Reference: Anand, T., Nitpolprasert, C., Ananworanich, J., Pakam, C., Nonenoy, S., Jantarapakde, J., & Phanuphak, N. (2015). Innovative Strategies Using Communications Technologies to Engage Gay Men and Other Men Who Have Sex With Men Into Early HIV Testing and Treatment in Thailand. Journal of Virus Eradication, 1 (pp. 111-115). Available from: bit.ly/1BR2RM1 [Accessed: 26 December 2015].

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Document Data

Author: Others
Publication date: January 1, 2015
Status: Final Type: PDF Size (MB): Size: 0.27
Country: Thailand
Resource type: Research

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HIV Prevention, Treatment, Care and Support (A Training Package for Community Volunteers)

HIV Prevention, Treatment, Care and Support (A Training Package for Community Volunteers)

Purpose

This document provides guidelines to volunteers on the following issues: what is gender; gender and HIV; gender and HIV prevention; gender and HIV treatment; and the role of gender in care and support.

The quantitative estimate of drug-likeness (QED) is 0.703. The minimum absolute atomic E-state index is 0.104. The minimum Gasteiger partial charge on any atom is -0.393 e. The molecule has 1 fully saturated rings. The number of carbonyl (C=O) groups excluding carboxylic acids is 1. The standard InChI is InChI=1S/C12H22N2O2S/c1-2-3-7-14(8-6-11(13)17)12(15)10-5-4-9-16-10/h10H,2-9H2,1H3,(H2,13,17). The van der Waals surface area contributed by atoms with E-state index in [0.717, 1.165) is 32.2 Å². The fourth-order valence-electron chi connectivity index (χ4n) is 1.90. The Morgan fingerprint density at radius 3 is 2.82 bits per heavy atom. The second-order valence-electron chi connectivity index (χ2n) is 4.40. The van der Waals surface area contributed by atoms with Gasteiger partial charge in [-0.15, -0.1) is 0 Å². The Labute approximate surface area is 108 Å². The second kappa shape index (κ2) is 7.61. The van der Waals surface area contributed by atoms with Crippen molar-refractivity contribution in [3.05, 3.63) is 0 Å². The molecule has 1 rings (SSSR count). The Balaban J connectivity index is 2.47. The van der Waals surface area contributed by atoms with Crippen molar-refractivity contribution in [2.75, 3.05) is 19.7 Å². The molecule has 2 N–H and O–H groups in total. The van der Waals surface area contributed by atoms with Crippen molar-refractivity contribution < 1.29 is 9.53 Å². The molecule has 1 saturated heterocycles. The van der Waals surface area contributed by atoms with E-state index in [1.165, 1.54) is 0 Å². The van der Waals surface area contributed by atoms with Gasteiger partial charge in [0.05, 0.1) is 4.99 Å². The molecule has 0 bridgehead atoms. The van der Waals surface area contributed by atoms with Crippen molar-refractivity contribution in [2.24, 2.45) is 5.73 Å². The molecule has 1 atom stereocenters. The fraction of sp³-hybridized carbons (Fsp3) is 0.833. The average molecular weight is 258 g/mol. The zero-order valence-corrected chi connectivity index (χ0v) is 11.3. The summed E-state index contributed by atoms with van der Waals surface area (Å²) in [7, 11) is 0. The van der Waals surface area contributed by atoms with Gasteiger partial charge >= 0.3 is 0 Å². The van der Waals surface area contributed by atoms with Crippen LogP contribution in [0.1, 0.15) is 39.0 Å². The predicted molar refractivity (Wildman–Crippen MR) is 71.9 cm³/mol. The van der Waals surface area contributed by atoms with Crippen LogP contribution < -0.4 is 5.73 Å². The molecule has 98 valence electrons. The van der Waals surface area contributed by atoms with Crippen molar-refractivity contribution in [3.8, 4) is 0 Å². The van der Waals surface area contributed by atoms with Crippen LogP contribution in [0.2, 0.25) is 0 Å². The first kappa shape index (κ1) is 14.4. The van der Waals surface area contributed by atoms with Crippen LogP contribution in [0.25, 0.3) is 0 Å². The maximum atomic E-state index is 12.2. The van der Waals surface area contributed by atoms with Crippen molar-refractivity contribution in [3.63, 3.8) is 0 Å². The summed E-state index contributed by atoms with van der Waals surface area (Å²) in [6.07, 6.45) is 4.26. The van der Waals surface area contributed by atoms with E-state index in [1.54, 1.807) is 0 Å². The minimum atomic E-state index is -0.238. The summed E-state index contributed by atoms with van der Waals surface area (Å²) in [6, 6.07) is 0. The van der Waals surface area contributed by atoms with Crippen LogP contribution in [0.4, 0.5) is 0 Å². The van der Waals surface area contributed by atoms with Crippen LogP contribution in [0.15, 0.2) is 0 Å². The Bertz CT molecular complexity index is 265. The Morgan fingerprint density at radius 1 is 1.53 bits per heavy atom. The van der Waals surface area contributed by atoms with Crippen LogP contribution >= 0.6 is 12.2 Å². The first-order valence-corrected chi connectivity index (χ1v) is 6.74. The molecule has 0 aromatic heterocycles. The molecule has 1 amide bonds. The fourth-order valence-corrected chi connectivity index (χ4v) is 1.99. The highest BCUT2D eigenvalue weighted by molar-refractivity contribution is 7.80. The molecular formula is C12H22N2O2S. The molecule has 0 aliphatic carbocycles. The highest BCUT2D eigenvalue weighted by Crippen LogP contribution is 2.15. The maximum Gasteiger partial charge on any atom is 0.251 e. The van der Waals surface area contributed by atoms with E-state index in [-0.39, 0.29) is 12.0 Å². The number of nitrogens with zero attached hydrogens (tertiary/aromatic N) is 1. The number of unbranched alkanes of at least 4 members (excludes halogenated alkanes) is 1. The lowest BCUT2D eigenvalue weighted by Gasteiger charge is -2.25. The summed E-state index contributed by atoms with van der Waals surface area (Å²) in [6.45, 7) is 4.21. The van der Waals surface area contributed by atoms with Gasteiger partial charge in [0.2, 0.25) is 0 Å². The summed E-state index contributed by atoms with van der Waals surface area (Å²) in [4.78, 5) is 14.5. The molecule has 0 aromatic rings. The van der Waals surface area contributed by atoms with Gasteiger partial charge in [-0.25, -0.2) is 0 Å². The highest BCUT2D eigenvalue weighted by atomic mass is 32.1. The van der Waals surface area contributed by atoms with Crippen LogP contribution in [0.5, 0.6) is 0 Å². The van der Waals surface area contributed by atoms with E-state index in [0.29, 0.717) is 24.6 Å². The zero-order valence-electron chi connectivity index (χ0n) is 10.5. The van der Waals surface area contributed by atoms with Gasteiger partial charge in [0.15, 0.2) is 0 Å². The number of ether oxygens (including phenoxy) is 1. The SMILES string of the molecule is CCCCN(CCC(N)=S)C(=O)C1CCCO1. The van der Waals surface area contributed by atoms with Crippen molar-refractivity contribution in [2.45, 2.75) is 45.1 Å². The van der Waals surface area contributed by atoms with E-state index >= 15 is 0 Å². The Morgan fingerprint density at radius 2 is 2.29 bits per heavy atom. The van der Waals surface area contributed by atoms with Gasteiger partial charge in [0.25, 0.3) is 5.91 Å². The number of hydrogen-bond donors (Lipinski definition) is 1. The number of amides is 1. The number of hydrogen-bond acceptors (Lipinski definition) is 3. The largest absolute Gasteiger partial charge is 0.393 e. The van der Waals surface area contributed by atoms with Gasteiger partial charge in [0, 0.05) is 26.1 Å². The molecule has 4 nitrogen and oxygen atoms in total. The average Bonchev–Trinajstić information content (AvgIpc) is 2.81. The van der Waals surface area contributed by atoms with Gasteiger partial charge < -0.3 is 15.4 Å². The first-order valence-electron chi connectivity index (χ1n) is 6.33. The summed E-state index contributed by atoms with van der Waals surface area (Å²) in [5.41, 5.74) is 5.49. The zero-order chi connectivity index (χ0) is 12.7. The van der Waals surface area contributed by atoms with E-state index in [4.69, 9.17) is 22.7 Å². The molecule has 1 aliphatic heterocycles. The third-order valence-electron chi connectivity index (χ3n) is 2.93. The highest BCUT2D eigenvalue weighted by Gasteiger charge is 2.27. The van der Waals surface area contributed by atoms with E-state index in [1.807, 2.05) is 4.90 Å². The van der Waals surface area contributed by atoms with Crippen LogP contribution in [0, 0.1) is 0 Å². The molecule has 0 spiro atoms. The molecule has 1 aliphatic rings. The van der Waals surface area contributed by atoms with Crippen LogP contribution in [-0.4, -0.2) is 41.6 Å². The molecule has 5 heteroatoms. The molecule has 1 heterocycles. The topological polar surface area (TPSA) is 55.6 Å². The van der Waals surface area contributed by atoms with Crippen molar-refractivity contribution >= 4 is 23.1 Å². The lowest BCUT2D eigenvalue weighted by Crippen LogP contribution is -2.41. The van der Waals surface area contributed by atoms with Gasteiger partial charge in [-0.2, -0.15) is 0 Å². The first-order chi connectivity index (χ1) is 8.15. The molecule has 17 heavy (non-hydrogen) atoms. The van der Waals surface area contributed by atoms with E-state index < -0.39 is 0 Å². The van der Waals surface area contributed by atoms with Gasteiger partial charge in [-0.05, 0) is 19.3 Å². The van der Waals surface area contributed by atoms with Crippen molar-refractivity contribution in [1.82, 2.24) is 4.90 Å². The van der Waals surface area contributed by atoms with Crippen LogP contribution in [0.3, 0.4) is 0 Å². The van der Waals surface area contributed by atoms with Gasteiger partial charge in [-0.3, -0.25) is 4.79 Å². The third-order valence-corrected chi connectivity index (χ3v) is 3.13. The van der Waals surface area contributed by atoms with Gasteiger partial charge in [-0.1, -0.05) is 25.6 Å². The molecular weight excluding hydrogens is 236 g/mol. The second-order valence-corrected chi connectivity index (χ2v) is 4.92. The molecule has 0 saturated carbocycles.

Overview

The purpose of session one is to ensure that community based volunteers (CBVs) are able to define gender and understand the role that gender plays in the lives of men, women, girls and boys in their community.

Session two seeks to understand how gender and HIV are related and explore how gender inequalities, gender-based violence (GBV) and sexual and reproductive health rights (SRHR) are linked to HIV.

Session three explores the ways in which gender influences the vulnerability of women, men, girls and boys to HIV infection/re-infection and the role of CBVs in providing information and support.

Session four builds knowledge and skills to understand how gender influences the ability of people to access, prepare for and adhere to antiretroviral therapy (ART) and the role of CBVs in providing gender-responsive support.

The purpose of session five is to provide participants with the knowledge and skills to understand how gender influences the ability of CBVs to provide care for others and to care for themselves.

Usage: Guidance for project implementation, Training

Audiences: Volunteers; Gender and diversity practitioners

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Author: IFRC